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Who is RDG and what is its goal?

RDG was originally founded as a subsidiary of the Austrian company RAG Austria. It was intended to reflect the adoption of a new business model with a stronger focus on Germany. In the meantime, RDG has become an independent company in its own right.RDG represents the next generation of energy companies. In its core business, RDG focuses on traditional oil and natural gas extraction activities in addition to the generation and storage of renewable energies. The focus is on sustainability and social responsibility in E&P activities – for the domestic resources of tomorrow, renewable energies in the local area and preservation of the environment.

What role does Petroleum Equity play at RDG?

Petroleum Equity (PE) has been involved as a partner of RDG right from the very beginning. After RDG was founded as a spin-off from RAG, ownership of the company was transferred to PE. RDG is an independent company under the aegis of the specialist investment firm PE, which brings extensive competencies to RDG, in particular from CEO Bernhard Schmidt. Petroleum Equity identified major opportunities in the RDG business model – a combination of conventional E&P activities and renewable energy solutions – and is investing in this potential.

What does the name RDG stand for, and what does it represent?

The company name RDG is above all an expression of a different business model. While, in the past, RAG was primarily associated with exploration of oil and natural gas, the name RDG is an attempt to also convey the business areas of geothermal energy and sustainable usage. Moreover, the “D” symbolises a long-standing involvement in and commitment to Germany. The name RDG remained unchanged following the company’s takeover by Petroleum Equity.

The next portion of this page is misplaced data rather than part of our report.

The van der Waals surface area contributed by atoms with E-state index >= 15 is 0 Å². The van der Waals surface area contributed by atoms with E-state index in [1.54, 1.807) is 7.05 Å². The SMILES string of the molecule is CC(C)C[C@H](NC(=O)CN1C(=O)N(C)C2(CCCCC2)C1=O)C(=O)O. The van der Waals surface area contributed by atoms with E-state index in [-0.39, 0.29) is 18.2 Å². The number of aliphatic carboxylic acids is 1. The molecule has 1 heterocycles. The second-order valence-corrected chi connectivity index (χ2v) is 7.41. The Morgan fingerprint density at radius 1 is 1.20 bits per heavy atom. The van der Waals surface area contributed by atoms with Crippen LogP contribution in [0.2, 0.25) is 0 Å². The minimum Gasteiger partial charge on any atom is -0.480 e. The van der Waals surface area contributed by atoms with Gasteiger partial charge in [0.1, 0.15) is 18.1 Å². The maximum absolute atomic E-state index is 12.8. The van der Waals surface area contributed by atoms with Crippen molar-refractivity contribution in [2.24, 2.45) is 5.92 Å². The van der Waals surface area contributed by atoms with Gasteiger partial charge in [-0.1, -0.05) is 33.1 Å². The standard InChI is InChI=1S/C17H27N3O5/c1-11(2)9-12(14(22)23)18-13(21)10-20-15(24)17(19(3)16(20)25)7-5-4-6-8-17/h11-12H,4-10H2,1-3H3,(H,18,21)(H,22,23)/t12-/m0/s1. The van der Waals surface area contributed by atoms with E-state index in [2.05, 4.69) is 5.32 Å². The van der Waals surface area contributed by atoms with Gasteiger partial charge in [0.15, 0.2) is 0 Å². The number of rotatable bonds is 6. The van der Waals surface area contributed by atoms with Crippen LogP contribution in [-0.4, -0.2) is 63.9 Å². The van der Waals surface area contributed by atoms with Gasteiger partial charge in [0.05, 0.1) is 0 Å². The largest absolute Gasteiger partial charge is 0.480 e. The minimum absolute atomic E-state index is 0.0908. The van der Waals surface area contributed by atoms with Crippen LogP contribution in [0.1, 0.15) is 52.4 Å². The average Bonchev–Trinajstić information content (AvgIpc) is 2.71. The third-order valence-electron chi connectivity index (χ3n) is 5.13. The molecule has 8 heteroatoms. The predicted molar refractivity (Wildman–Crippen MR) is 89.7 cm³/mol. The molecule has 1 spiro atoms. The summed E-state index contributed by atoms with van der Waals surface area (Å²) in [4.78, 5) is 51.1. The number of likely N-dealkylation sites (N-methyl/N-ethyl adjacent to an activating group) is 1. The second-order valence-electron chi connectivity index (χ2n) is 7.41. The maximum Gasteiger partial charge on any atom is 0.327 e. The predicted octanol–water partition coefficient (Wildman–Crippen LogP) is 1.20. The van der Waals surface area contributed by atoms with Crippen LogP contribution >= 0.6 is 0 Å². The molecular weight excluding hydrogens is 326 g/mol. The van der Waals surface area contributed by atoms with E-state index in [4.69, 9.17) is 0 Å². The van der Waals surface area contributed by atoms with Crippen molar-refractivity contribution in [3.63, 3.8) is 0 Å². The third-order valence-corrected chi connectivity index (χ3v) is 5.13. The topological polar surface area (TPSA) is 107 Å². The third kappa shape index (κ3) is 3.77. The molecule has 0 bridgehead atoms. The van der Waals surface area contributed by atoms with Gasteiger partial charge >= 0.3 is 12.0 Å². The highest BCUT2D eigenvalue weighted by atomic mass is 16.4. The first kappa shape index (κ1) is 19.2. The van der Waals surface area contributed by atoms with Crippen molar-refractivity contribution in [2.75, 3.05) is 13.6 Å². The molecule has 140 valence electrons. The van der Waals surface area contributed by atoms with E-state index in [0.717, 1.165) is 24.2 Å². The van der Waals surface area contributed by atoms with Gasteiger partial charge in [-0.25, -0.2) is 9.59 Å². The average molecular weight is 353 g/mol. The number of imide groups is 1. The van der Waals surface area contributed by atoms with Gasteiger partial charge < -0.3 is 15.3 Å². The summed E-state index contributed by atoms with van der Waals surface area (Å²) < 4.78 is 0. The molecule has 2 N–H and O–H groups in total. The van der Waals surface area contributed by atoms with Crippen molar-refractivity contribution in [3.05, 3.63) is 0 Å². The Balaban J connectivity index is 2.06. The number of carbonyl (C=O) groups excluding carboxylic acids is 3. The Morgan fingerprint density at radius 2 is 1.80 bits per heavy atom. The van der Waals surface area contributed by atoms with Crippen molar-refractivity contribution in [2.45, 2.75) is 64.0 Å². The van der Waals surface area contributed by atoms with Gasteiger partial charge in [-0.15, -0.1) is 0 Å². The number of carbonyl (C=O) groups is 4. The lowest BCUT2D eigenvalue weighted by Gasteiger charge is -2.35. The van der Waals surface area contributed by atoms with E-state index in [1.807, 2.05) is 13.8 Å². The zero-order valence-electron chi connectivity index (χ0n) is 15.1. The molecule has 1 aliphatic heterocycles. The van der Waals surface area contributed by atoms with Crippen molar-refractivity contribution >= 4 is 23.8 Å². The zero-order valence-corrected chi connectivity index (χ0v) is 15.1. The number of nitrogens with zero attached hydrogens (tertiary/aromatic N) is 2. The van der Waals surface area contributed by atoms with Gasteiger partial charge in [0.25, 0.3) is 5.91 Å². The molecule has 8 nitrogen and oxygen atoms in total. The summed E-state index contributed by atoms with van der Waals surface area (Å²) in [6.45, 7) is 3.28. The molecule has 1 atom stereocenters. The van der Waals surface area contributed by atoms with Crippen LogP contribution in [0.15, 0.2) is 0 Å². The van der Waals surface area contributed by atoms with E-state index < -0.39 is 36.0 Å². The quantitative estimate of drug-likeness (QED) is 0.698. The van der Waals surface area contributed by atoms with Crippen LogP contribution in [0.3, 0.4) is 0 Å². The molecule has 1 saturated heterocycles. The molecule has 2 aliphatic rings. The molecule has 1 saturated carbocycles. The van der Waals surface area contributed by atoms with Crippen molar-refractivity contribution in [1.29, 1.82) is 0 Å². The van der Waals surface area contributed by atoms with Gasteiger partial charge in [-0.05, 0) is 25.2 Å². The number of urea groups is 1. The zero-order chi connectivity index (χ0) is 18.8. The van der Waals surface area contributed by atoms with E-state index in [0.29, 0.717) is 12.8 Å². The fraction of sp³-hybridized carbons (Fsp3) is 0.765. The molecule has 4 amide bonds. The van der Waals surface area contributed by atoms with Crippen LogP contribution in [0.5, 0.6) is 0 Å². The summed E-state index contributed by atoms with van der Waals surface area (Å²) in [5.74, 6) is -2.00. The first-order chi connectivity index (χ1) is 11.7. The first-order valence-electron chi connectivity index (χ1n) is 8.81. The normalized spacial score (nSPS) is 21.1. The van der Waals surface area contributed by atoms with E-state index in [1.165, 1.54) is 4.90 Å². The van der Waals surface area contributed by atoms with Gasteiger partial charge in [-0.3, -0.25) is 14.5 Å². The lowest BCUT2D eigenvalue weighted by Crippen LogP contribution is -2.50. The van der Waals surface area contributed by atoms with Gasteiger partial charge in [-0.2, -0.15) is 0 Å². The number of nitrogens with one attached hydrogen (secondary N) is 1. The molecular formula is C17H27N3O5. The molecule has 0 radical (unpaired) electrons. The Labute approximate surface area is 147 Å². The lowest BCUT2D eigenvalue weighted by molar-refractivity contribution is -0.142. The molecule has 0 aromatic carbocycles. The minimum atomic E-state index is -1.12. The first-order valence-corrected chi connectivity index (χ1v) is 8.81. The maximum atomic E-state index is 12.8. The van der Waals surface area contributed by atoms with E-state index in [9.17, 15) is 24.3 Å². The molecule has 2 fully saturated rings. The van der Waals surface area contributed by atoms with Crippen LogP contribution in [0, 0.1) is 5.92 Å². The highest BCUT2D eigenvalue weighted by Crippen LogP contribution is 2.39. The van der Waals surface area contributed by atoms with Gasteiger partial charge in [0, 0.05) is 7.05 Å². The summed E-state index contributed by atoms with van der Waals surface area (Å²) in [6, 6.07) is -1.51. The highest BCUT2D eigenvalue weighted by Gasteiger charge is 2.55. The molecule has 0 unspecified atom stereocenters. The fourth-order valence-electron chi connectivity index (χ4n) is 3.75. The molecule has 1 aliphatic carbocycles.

What is the management structure at RDG, and who are the local contacts representing the company?

RDG is represented by two executives: Felix Lerch (CEO, PR) and Michael Lynch (CFO).

Regionally responsible project managers represent local projects on behalf of RDG in each case. For the Salzach-Inn/Ampfing region, this is Ernst Burgschwaiger.

The German market is already so saturated, right? What can RDG offer as a relatively small player in the market?

The time is right to open up a new chapter in the history of exploration and production activities in Germany. We stand for future-proof E&P in harmony with society.

Our understanding of oil today will in the near future prove to be nothing more than a misconception. RDG applies this knowledge of the future importance of oil to form the basis of its business model already today. We are therefore placing our core competence into a new societal context.

Why do companies continue to extract oil? In light of the discussion surrounding climate change and the energy revolution, surely this is no longer in keeping with the times?